Sometimes I feel that Open Source has a critical dependency: the user. And sometimes I feel that users deserve the software they choose to use, and the conditions attached to it. Last week I had one of these days.
A customer asked me to solve a mysterious problem: Microsoft Word 2007 with Reference Manager 12 crashed, and then Reference Manager was completely unavailable, even after re-installing both. This university lab has been a good customer for four years now – server side. Client side, besides the one exception (who runs Windows in VirtualBox), they barely tried Firefox.
Scientist write. They write a lot and they cite a lot. They need a database of references, and they must format them to the specifications of the journal where they will be published. In this lab, Reference Manager is king. A proprietary solution, owned by information technology giant Thompson Reuters (who conveniently also owns “competitor” EndNote).
After a little bit of fiddling, and against every documentation I found on the web, I found that Microsoft Word has an aptly named registry key: Resiliency/DisabledItems. It has decided that it does not work with Reference Manager 12.0.1 and put it on a black list. Forever. The only solution was to delete the registry key!
Even in light of this obviously intentional bug that handicapped half the lab for two weeks (they tried internal IT before calling me): They still insist using Microsoft Office, because Reference Manager does not work with OpenOffice. And they insist using Reference Manager. Their principal fears are the lack of support and the loss of the database they have built over more than a decade. I was unable to articulate to them that their biggest risk is to have their data locked into a proprietary format.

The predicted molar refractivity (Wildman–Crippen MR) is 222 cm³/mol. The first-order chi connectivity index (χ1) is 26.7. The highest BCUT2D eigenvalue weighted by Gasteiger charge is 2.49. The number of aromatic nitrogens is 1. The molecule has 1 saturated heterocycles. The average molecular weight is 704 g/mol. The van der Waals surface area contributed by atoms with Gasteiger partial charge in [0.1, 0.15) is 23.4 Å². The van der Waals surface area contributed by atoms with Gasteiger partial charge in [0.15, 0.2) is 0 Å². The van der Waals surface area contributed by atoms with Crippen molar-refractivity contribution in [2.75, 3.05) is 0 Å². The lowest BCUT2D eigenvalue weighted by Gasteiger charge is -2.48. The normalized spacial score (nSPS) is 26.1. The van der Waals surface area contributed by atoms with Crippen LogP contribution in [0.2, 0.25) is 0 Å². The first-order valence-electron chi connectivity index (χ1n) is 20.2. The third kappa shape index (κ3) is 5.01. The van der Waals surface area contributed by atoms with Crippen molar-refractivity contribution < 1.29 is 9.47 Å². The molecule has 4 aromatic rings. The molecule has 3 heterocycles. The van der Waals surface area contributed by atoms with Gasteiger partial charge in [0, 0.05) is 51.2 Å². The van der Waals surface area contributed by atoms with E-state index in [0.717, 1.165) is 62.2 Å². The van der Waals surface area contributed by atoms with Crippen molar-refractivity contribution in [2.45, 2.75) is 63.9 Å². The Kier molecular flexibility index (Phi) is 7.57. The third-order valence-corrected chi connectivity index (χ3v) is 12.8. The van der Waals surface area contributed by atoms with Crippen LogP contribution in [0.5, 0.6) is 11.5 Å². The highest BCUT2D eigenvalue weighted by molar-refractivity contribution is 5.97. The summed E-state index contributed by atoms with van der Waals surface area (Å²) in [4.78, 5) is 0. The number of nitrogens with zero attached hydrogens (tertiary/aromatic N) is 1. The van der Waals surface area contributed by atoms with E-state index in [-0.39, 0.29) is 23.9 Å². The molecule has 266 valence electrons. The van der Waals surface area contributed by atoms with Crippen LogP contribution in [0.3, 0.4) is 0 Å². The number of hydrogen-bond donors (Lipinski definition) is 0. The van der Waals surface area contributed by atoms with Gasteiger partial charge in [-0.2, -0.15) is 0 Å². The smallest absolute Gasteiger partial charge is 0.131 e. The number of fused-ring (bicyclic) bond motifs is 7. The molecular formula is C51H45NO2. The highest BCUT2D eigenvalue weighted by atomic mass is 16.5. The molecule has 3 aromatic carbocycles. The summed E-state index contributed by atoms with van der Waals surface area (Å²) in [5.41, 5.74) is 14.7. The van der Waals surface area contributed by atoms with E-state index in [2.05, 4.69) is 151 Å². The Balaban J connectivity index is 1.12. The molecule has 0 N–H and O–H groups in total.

I’ve searched the web and found a few open sourced reference managers. But I have no experience and also no time to evaluate a migration (unfortunately I could not justify a mandate). Are there any guides out there for users of proprietary Reference Manager to migrate to an open source reference manager? I’m interested to know, and I’ll keep that one on the back burner until the next opportunity to convince the customer to give it a try.
It seems to me that Open Source works best when users and developers are equally IT literate. When there is a too strong asymmetry between developers and users, the users tend to prefer the proprietary model in exchange for perceived support. It’s like with financial consulting: individuals will be happy to pay exorbitant commissions to their broker but will not pay a penny for the buy or sell advice, even if trading is a commodity and the real value added lies in the advice. Pay your Open Source developer and you will see dedicated, passionate support.
Filed under: Open Source |